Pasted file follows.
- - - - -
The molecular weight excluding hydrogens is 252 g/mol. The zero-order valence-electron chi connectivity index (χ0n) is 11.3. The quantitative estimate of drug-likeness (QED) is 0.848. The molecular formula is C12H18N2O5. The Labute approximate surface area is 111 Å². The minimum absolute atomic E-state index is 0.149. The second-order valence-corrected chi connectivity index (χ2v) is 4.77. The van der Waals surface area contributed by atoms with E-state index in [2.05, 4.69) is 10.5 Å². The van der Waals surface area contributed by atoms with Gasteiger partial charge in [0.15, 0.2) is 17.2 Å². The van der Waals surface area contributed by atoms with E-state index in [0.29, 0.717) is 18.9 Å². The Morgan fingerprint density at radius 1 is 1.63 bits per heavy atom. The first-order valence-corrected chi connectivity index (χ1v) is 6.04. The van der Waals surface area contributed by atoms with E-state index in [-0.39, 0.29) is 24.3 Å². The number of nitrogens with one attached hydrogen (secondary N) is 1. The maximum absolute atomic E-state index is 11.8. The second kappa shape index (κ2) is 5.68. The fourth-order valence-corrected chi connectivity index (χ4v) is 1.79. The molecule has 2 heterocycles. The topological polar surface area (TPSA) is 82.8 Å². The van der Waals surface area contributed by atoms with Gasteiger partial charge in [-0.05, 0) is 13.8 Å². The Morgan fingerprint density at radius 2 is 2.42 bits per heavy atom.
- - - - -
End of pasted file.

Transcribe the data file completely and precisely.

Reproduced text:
The molecular weight excluding hydrogens is 252 g/mol. The zero-order valence-electron chi connectivity index (χ0n) is 11.3. The quantitative estimate of drug-likeness (QED) is 0.848. The molecular formula is C12H18N2O5. The Labute approximate surface area is 111 Å². The minimum absolute atomic E-state index is 0.149. The second-order valence-corrected chi connectivity index (χ2v) is 4.77. The van der Waals surface area contributed by atoms with E-state index in [2.05, 4.69) is 10.5 Å². The van der Waals surface area contributed by atoms with Gasteiger partial charge in [0.15, 0.2) is 17.2 Å². The van der Waals surface area contributed by atoms with E-state index in [0.29, 0.717) is 18.9 Å². The Morgan fingerprint density at radius 1 is 1.63 bits per heavy atom. The first-order valence-corrected chi connectivity index (χ1v) is 6.04. The van der Waals surface area contributed by atoms with E-state index in [-0.39, 0.29) is 24.3 Å². The number of nitrogens with one attached hydrogen (secondary N) is 1. The maximum absolute atomic E-state index is 11.8. The second kappa shape index (κ2) is 5.68. The fourth-order valence-corrected chi connectivity index (χ4v) is 1.79. The molecule has 2 heterocycles. The topological polar surface area (TPSA) is 82.8 Å². The van der Waals surface area contributed by atoms with Gasteiger partial charge in [-0.05, 0) is 13.8 Å². The Morgan fingerprint density at radius 2 is 2.42 bits per heavy atom.